Cluster Leader Shares Best Practices for Inclusion

Batuhan, Nikita, and a third student stand and smile in an outdoor setting.
Annalisa Barrie is a CIEE Cluster Leader whose 2014-15 cluster of high school exchange students included two students with disabilities, a blind student from Turkey and a student from Russia who has a mobility disability.

My role as a CIEE cluster leader is to organize enhancement activities that build the leadership and teamwork skills of my students. Last year I had sixteen students in my cluster, two of whom were students with disabilities. Both were studying in the United States on programs sponsored by the U.S Department of State.

There are certain activities that we do every year as a cluster. One of the most memorable of those activities took place in the winter. All sixteen of my students went up to our little cabin, which is what we do every year, to go cross-country skiing.

In planning the activity, I contacted Mobility International USA (MIUSA) and the SouthEastern Wisconsin Adaptive Ski Program about accommodations for Batuhan, who is blind.

One idea was to have the skier ahead of Batuhan wear a bell (or similar device) so that he could follow that skier’s path along the track. Unfortunately, we didn’t bring one or have one, so we just went with it. Batuhan listened to the students in front of him who talked through the entire activity. When there was a rise or a fall along the course, we would stop and explain what was coming up and although Batuhan did crash a couple of times, so did almost everybody else, including me. The other students were helpful in every single way when and if they needed to be. Batuhan didn’t always need assistance.

So, while Batuhan was keeping pace with the other students, the surprise came with Nikita whose access needs I had not fully considered.

Nikita has a mild form of cerebral palsy that affects his mobility on the left side of his body resulting in some weakness and balance issues. In retrospect, I first noticed that he was having a little difficulty when asked to put his skis on. Once we started skiing, I quickly realized that Nikita was at the back of the group and not keeping up. “Come on, Nikita, let’s go!” I said to encourage him. Then I looked down and realized that because of the way his left foot turned, his ski was cutting across the groomed track instead of gliding on the track. Additionally, because he has some weakness in his left hand, his balance was off a little bit too.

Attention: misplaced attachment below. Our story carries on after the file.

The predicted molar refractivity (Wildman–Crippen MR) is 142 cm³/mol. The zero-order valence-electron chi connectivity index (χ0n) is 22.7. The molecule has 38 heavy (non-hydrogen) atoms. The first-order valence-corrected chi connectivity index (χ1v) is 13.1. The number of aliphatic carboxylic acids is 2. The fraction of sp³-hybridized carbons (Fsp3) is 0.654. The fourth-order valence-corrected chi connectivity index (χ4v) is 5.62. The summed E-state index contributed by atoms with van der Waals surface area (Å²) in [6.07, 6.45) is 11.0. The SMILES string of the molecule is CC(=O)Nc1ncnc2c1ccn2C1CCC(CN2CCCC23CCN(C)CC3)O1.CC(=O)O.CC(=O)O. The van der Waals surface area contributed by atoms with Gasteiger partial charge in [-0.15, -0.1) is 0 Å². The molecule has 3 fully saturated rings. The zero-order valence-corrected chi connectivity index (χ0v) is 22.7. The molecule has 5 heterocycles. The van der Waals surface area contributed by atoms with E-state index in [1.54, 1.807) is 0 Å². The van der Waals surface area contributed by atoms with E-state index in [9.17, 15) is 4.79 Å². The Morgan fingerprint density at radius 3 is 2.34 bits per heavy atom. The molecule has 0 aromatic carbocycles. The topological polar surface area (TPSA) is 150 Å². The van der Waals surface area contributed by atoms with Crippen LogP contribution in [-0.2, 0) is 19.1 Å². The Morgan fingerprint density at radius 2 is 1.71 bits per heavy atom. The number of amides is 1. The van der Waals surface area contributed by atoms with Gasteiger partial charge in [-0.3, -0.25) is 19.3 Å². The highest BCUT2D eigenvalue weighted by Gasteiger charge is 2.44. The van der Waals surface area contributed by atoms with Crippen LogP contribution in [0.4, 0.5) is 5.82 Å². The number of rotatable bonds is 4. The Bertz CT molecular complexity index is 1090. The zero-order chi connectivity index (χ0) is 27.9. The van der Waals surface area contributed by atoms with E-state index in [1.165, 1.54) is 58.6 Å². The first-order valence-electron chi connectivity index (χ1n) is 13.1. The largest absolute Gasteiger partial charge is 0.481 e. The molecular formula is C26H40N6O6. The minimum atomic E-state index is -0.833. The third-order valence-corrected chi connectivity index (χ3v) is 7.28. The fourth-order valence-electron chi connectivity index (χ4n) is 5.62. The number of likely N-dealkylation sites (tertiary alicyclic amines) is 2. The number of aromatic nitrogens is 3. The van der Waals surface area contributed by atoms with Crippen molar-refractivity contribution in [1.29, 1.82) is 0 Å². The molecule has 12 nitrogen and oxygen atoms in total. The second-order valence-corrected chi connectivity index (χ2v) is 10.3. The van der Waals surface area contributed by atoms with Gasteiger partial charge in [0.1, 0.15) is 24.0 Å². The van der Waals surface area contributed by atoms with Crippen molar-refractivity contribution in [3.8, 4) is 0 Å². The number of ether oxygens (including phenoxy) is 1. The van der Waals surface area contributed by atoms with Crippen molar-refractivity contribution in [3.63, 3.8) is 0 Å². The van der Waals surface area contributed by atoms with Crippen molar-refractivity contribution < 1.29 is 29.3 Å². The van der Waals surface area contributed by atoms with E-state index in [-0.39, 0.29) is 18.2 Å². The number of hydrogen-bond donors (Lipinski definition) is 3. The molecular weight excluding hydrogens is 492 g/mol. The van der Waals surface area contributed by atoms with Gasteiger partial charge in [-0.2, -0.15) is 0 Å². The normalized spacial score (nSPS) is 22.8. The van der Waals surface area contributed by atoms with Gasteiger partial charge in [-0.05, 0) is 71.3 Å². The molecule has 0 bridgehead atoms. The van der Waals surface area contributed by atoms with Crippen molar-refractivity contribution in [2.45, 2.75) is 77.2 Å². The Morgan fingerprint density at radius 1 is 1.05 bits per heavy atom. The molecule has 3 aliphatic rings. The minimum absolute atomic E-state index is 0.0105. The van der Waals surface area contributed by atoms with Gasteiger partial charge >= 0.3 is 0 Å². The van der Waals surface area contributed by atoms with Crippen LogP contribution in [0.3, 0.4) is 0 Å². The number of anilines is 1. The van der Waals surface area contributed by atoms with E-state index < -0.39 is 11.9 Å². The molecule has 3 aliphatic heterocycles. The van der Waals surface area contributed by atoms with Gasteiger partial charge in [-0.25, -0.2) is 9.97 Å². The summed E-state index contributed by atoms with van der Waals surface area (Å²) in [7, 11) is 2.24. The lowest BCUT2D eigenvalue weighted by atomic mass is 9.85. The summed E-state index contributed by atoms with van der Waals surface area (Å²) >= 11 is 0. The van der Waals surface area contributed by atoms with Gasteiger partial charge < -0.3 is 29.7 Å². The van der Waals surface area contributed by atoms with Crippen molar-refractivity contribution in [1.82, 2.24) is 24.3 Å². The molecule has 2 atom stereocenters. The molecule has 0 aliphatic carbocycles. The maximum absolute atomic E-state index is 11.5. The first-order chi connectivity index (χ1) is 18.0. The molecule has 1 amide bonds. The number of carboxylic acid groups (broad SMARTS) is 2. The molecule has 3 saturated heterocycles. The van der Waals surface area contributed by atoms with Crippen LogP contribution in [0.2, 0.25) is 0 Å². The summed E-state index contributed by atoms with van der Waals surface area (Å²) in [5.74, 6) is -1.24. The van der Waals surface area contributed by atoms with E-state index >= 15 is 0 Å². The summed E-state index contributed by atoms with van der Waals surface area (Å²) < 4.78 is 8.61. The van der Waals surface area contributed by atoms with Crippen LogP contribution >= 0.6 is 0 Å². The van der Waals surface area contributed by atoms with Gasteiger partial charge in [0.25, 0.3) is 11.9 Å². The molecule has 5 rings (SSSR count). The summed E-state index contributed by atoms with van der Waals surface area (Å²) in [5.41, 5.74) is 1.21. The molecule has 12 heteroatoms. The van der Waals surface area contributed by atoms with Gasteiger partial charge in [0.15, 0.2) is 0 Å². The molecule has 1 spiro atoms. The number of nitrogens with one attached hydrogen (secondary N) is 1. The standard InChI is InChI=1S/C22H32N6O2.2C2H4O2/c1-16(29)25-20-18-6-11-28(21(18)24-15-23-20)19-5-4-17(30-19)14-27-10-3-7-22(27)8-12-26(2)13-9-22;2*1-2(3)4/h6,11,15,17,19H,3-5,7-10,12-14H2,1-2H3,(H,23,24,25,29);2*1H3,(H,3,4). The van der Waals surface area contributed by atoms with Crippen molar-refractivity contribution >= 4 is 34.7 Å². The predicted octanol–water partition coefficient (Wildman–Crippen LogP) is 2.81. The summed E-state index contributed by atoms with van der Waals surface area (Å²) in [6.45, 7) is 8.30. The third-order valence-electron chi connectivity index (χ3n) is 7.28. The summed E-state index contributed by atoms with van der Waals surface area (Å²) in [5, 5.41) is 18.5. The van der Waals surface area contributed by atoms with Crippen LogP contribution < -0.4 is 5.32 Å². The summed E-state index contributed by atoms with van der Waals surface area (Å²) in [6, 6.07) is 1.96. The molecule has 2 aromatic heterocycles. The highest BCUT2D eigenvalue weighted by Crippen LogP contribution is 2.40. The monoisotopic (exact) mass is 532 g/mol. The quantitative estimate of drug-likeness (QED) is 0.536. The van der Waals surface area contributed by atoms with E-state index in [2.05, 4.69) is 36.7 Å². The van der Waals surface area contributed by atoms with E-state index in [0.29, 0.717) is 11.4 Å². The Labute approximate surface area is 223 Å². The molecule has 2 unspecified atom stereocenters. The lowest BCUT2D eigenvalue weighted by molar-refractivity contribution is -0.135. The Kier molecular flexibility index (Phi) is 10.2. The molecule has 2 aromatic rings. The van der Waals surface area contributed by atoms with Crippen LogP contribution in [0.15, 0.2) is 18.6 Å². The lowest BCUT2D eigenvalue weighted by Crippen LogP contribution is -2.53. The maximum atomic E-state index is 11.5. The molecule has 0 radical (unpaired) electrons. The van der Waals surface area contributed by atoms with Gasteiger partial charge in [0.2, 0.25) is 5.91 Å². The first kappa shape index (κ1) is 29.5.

Everyone was zooming along and there was Nikita. So, I said to him, “Let’s just go, let’s just do this, let’s see how far we get.” And he was all in. He was so excited to be out there.

Everybody else skied hundreds of yards that day, but Nikita and I stayed at the back of the pack, and might have completed 100 yards. He could go a little while and he could glide a little bit but took many, many falls. After each one, he would just get up, or he would laugh, or I would laugh, or we would laugh together.

It was after one of these epic falls that Nikita said, “I hope I will be remembering this day 50 years from now.”

I have a hundred other stories like this one. If we hadn’t given Nikita the opportunity to try and fall, he wouldn’t have had this life-changing experience. Our day on the trails speaks to the importance of taking any preconceived ideas of what your students with disabilities can do and what they can’t do, and putting those firmly aside.

When I first met Batuhan and Nikita, I had no experience working with students with disabilities. It was a big learning experience for me and one of the best experiences I’ve had as a cluster leader. It was the strongest cluster I have ever had, and it included Batuhan and Nikita in no small way.



Annalisa Barrie